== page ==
The weather was miserable leading up to Sunday's Good Ole Boys Bass Club tournament on Cane River, with a cold front moving dropping the temps from 67 to 44 degrees that morning.
But that huge change didn't stop a 13-pound bass from swallowing Jeremy Treadway's jig.
"We were hugging and high-fiving," the Centerpoint angler said of the aftermath of the catch. "People on both sides (of the lake) heard us."
The catch came at 10 a.m., after a tough morning bite.
"We only had two fish in the boat," Treadway said. "We only got those two bites."
He and buddy Michael Simmons of Deville had been throwing spinnerbaits and swim baits, but they switched to jigs when they reached a stretch of cattails.
"We were thinking about crossing the lake," Treadway said.
While looking across the old river and discussing their plans, the pair of anglers decided to fish another short stretch of cattails just past an oak tree before making their move.
That proved a wise decision.
"It was just enough (cattails) to fish," Treadway said.
After the jig settled, the fish pounced on it — but the angler didn't feel a thing.
"My lure was about 5 yards from the reeds, and I looked up and the line was swimming," Treadway said.
He set the hook hard, and the fish quickly headed for deep water before turning toward the boat's motor.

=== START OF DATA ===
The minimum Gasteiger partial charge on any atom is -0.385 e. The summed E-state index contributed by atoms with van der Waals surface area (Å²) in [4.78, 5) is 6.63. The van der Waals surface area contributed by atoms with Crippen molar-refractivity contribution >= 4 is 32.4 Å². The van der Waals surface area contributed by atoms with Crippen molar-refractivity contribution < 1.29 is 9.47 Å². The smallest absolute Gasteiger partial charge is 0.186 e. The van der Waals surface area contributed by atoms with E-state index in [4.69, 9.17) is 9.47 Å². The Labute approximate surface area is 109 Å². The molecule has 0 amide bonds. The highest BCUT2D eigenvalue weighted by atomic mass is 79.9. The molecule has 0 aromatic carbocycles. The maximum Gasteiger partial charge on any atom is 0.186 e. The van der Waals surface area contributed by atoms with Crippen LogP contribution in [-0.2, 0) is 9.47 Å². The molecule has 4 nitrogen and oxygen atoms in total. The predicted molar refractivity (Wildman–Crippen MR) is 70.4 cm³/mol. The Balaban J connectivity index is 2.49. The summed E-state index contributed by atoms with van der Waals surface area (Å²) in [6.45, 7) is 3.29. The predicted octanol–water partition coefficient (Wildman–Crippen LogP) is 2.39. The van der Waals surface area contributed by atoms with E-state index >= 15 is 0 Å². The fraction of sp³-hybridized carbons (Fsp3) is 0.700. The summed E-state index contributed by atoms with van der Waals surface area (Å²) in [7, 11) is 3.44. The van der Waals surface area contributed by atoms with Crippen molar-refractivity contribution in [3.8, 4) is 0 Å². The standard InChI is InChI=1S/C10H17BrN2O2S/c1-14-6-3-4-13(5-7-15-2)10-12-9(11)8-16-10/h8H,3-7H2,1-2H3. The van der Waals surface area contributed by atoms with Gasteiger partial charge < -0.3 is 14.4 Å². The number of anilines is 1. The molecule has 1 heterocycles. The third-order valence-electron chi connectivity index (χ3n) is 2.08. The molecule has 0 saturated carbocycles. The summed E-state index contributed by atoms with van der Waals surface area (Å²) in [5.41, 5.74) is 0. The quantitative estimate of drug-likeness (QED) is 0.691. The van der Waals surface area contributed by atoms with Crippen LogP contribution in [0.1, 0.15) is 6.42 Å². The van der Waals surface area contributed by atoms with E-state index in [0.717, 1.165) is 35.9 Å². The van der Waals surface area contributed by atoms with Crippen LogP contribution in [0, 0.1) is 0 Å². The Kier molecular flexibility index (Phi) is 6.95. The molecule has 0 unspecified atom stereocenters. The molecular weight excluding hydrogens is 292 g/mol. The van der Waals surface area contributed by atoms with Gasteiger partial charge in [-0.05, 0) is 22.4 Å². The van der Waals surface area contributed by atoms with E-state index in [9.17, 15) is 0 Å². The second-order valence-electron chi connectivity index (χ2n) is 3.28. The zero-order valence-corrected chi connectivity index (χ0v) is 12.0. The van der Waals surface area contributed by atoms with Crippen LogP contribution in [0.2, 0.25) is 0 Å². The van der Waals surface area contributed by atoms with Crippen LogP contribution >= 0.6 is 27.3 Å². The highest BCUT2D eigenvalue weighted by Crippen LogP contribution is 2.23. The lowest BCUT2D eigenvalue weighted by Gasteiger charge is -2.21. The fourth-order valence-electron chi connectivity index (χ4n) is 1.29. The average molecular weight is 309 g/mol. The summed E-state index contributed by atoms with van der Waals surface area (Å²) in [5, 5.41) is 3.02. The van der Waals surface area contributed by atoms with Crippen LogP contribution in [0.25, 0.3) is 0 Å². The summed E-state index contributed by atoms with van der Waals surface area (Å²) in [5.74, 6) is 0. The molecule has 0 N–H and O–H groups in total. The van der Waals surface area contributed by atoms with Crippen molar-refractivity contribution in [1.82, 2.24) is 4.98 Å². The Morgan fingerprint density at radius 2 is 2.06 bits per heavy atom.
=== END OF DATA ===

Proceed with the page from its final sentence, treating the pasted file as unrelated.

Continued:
"I thought I had a trash fish or something," Treadway said.
So he put some pressure on the fish, and finally pulled it up to where it was visible.
"I saw it was a bass, and we freaked out," Treadway said. "We saw her side profile, and you could see she was huge."
The fish made another hard run, and that's when Treadway began to worry because his reel's drag wasn't letting the fish have any line.
"I think that braid had dug into the spool, so the drag wasn't budging," he said. "I had my hand in the water, giving her all I could."
Fortunately, the fish quickly tired and came to the side of the boat, where Simmons was waiting with the net.
Unfortunately, things didn't go smoothly because Simmons slipped as he knelt just in front of the console to net the monstrous bass.
"He got the fish in the net fine, but couldn't pick her up," Treadway said. "He thought he was going to fall in, so I grabbed him by the waist."
Finally, Treadway worked his way up to the net, got both hands on the bass and heaved it aboard.
That's when the celebration erupted.
"They could hear us a mile away," Simmons said.
Treadway's first call, after catching his breath a bit, was to his father.
"I told him (it weighed) 12 pounds," he said.
After snapping a few photos, Treadway carefully placed the bass in the livewell on the opposite side of the two fish caught earlier — which Simmons said was a good idea.
"I was scared she was going to eat those other two fish," Simmons chuckled.
The team still had a few hours to fish before the 2 p.m. weigh-in, but their day was pretty much shot.
"I wasn't worth a crap the rest of the day," Treadway said with a laugh. "I didn't catch another fish — didn't get another bite."
Amazingly, the kicker didn't give Treadway and Simmons the win.
"Somebody caught 20 pounds and won the tournament," Treadway said, "We had 16 pounds, and took second place.
"But (the lunker bass) sort of stole (the winning team's) glory."
The fish was logged at 13.033 pounds, and was released back into the lake.